Prevalence of and Risk Factors for Anal High-grade Squamous Intraepithelial Lesions in Women Living with Human Immunodeficiency Virus. Academic Article uri icon



  • BACKGROUND: Women living with human immunodeficiency virus (WLHIV) have disproportionately high rates of squamous cell carcinoma of the anus compared with the general population of women. Anal high-grade squamous intraepithelial lesions (HSILs) precede anal cancer, and accurate studies of HSIL prevalence among WLHIV in the United States are lacking. METHODS: The AIDS Malignancy Consortium 084 study was a multicenter national trial to evaluate the prevalence of and risk factors for anal HSIL in a US cohort. Eligible participants were WLHIV aged ≥18 years with no history of anal HSIL. Study participants had an examination including collection of cervical/vaginal and anal specimens, followed by high-resolution anoscopy with biopsy. RESULTS: We enrolled 256 women with evaluable anal pathology. The mean age was 49.4 years, 64% women were non-Hispanic black, 67% were former or current smokers, and 56% reported ever having anal sex with a man. The median CD4 T-cell count was 664 cells/μL. The prevalence of anal histologic HSIL (hHSIL) was 27% (95% confidence interval [CI], 22%-33%). There was a strong concordance (240/254) between local and consensus pathologists for hHSIL vs less than hHSIL (κ = 0.86 [95% CI, .79-.93]). Current CD4 count of ≤200 cells/μL was the strongest predictor of consensus anal hHSIL diagnosis (adjusted odds ratio [aOR], 10.34 [95% CI, 3.47-30.87]). History of anoreceptive intercourse was also associated with hHSIL (aOR, 2.44 [95% CI, 1.22-4.76]). CONCLUSIONS: The prevalence of anal hHSIL in WLHIV in the United States was 27% in this study where all participants received high-resolution anoscopy and biopsy.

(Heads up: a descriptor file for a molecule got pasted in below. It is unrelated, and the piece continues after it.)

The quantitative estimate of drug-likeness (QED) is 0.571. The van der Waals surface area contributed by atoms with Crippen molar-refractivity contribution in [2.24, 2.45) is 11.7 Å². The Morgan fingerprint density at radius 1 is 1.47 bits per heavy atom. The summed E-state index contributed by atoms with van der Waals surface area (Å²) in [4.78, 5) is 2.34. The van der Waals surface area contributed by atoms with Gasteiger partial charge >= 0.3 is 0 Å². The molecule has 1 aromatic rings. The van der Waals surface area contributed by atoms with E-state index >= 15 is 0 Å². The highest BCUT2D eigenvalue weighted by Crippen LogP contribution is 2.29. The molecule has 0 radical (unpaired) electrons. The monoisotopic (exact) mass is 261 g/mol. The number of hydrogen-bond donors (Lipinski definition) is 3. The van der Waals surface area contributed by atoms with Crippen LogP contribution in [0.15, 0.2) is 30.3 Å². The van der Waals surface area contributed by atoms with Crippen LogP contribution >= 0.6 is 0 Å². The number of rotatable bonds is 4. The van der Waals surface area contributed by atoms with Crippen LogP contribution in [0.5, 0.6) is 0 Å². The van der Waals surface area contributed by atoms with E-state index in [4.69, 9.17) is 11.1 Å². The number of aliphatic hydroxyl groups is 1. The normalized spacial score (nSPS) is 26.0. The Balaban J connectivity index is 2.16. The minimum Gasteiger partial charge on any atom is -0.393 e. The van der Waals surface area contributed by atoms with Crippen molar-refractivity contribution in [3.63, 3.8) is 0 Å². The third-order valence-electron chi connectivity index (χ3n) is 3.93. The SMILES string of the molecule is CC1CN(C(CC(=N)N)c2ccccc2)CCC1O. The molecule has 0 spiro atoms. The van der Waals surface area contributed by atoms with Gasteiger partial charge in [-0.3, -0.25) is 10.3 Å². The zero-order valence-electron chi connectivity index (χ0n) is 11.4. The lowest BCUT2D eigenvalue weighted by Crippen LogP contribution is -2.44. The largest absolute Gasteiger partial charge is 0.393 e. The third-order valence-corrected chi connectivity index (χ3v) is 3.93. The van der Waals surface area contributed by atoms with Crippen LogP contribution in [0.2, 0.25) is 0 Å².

publication date

  • April 10, 2020



  • Anus Neoplasms
  • HIV Infections
  • Papillomavirus Infections


PubMed Central ID

  • PMC7146000

Scopus Document Identifier

  • 85083536577

Digital Object Identifier (DOI)

  • 10.1093/cid/ciz408

PubMed ID

  • 31292602

Additional Document Info


  • 70


  • 8